Thanks to my web/blog designer marti garaughty, The Blog Artist, who connected both my sites to make them interactive and created a pretty HOT blog with my unique brand… My new Blog will still be about Issues pertaining to Corporate Language Training and Evaluation (and related ideas) and my readers will be able to continue following my characters and their tribulations. We added new features (which were originally on my website) such as Correct your mistakes!, References and Tools, Suggestions and What’s on… pages that I will be now able to update myself as often as I want to keep you well informed…

You are invited to enter La Dame dragon’s Den

and enjoy a journey in my professional life!…

Thank you all!

See you there soon! 😉

An Image is Worth 1,000 Words…

by Lyne des Roberts alias La Dame dragon

Yesterday was our evening at the theater! For me it is very important that my students get the essential exposure to French Canadian culture… I refuse to confine them in a classroom doing grammar and practicing for their tests. They need to breathe some fresh air and take the pulse of the real world… Perhaps am I exceeding what I am asked to do… Perhaps am I too demanding of my trainees… Perhaps should I just do my job and go back home after class…

Well… I cannot! The idea of teaching them for the mere purpose of writing tests and passing an oral interview kills me! I want them to learn French for life… I want them to use their second language as much as they can… I want to give them the will to “live” in French beyond the government tests… I want them to have a choice… I want to pick their curiosity enough so they will wish to maintain their knowledge of the language. It is also vital that they understand the French world surrounding them…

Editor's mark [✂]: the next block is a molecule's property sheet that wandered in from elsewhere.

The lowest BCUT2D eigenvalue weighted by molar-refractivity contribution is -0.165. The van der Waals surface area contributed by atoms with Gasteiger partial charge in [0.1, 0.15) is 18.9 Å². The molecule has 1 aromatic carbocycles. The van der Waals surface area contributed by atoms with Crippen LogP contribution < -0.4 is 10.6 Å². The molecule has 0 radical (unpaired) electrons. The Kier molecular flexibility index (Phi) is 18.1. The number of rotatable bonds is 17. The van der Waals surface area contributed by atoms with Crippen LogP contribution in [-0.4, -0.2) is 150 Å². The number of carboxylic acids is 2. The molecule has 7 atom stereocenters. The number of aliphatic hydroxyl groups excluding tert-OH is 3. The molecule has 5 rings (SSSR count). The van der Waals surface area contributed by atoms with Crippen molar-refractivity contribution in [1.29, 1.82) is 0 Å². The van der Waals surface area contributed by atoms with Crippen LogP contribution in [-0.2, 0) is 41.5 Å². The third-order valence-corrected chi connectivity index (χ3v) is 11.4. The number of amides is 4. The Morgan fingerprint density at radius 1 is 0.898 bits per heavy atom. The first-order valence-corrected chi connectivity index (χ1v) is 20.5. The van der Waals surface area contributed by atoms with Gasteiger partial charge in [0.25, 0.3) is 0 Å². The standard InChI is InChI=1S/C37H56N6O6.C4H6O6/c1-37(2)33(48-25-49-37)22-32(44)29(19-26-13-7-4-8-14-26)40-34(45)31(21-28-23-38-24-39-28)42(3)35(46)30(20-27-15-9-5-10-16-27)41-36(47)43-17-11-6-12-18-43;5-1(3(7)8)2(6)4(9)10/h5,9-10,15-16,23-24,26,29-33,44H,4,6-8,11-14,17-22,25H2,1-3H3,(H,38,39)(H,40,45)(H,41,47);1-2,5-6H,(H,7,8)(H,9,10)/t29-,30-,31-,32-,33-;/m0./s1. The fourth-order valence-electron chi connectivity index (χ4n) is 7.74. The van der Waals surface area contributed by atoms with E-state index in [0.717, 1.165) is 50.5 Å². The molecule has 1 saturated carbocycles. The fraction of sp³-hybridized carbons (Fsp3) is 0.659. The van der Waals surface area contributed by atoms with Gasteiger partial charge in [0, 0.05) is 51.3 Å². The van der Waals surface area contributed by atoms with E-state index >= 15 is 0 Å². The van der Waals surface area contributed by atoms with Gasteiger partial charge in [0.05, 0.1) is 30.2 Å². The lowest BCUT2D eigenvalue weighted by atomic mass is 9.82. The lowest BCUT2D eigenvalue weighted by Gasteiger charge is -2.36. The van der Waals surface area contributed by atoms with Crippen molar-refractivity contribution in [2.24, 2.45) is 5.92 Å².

Unlike other language providers, I take my trainees out regularly… it is a reward for their hard work. Although having dinner and attending a play in French was pretty difficult for them, especially Seema who is a beginner, they all had the time of their lives… and they are looking forward to repeating the experience.

The Théâtre de l’Île in Gatineau is a wonderful spot… Built in 1886, this former Château d’eau had many vocations throughout the years. Ravaged by a fire in 1974, the Hull City Council and the National Capital Commission joined their efforts, in 1976, to create the very first municipal theater in Québec.

Le Théâtre de l'Île situé dans le Vieux Hull

Le Théâtre de L'Île situé dans le Vieux Hull

Since an image is worth a thousand words, I thought of posting pictures of our evening instead of trying and describing it with simple words… Look at the smiles and be the judge!…

Dîner sur la terrasse du Théâtre de l'île, entourées de magnifiques jardins

Dîner sur la terrasse du Théâtre de l'Île entourée de magnifiques jardins

Tout juste avant le lever du rideau

Tout juste avant le lever du rideau

The teacher seems more exhausted than her students!

The teacher seems more exhausted than her students!

La Dame dragon, James and Seema after the play

La Dame dragon, James and Seema after the play

La Dame dragon, James and Alice... still smiling!

La Dame dragon, James and Alice... still smiling!

The three survivors of a long evening!

The three survivors of a long evening!

I dedicate this post to three brave “soldiers”, Alice, Seema and James, who were not afraid to jump into French… swim for their lives and… win the Gold Medal!!! In my book, this experience was the real test for them (and much more enjoyable!), not a fake test in some artificial setting like the ones they will have to take… Chapeau mes amis!

This blog moved here, if you are ever interested to get more information on those issues…

“Les deux pieds sur le sol, on ne peut apprendre grand-chose sur le saut en chute libre.”

Joyce Maynard

Photo Credit – Le Théâtre de l’Île:


Trivia Games… Definitely not Flattering for the Ego!

by Lyne des Roberts alias La Dame dragon